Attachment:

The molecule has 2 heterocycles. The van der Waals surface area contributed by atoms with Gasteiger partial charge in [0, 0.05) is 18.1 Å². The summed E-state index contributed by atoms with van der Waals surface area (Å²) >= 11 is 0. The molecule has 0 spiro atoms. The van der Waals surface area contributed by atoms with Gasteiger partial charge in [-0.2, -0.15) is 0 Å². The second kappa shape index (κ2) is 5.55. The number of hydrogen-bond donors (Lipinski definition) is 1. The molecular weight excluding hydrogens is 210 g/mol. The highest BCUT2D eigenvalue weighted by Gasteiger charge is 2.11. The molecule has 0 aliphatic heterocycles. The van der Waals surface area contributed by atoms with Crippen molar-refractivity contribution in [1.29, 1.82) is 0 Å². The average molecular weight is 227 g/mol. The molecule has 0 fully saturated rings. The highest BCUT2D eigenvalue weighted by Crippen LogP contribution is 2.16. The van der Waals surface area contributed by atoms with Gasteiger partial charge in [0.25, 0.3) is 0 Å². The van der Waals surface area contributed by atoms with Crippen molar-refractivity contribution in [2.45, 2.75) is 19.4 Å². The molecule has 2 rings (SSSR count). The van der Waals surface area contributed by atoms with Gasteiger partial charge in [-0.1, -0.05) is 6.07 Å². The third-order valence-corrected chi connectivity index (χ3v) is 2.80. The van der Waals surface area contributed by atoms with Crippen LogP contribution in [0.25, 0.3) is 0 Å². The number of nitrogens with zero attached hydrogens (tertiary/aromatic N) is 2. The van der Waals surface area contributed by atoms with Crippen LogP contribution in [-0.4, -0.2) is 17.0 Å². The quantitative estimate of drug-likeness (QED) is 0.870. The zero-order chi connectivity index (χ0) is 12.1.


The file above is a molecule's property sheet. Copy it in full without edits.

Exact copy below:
The molecule has 2 heterocycles. The van der Waals surface area contributed by atoms with Gasteiger partial charge in [0, 0.05) is 18.1 Å². The summed E-state index contributed by atoms with van der Waals surface area (Å²) >= 11 is 0. The molecule has 0 spiro atoms. The van der Waals surface area contributed by atoms with Gasteiger partial charge in [-0.2, -0.15) is 0 Å². The second kappa shape index (κ2) is 5.55. The number of hydrogen-bond donors (Lipinski definition) is 1. The molecular weight excluding hydrogens is 210 g/mol. The highest BCUT2D eigenvalue weighted by Gasteiger charge is 2.11. The molecule has 0 aliphatic heterocycles. The van der Waals surface area contributed by atoms with Crippen molar-refractivity contribution in [1.29, 1.82) is 0 Å². The average molecular weight is 227 g/mol. The molecule has 0 fully saturated rings. The highest BCUT2D eigenvalue weighted by Crippen LogP contribution is 2.16. The van der Waals surface area contributed by atoms with Gasteiger partial charge in [0.25, 0.3) is 0 Å². The van der Waals surface area contributed by atoms with Crippen molar-refractivity contribution in [2.45, 2.75) is 19.4 Å². The molecule has 2 rings (SSSR count). The van der Waals surface area contributed by atoms with Gasteiger partial charge in [-0.1, -0.05) is 6.07 Å². The third-order valence-corrected chi connectivity index (χ3v) is 2.80. The van der Waals surface area contributed by atoms with Crippen LogP contribution in [0.25, 0.3) is 0 Å². The number of nitrogens with zero attached hydrogens (tertiary/aromatic N) is 2. The van der Waals surface area contributed by atoms with Crippen LogP contribution in [-0.4, -0.2) is 17.0 Å². The quantitative estimate of drug-likeness (QED) is 0.870. The zero-order chi connectivity index (χ0) is 12.1.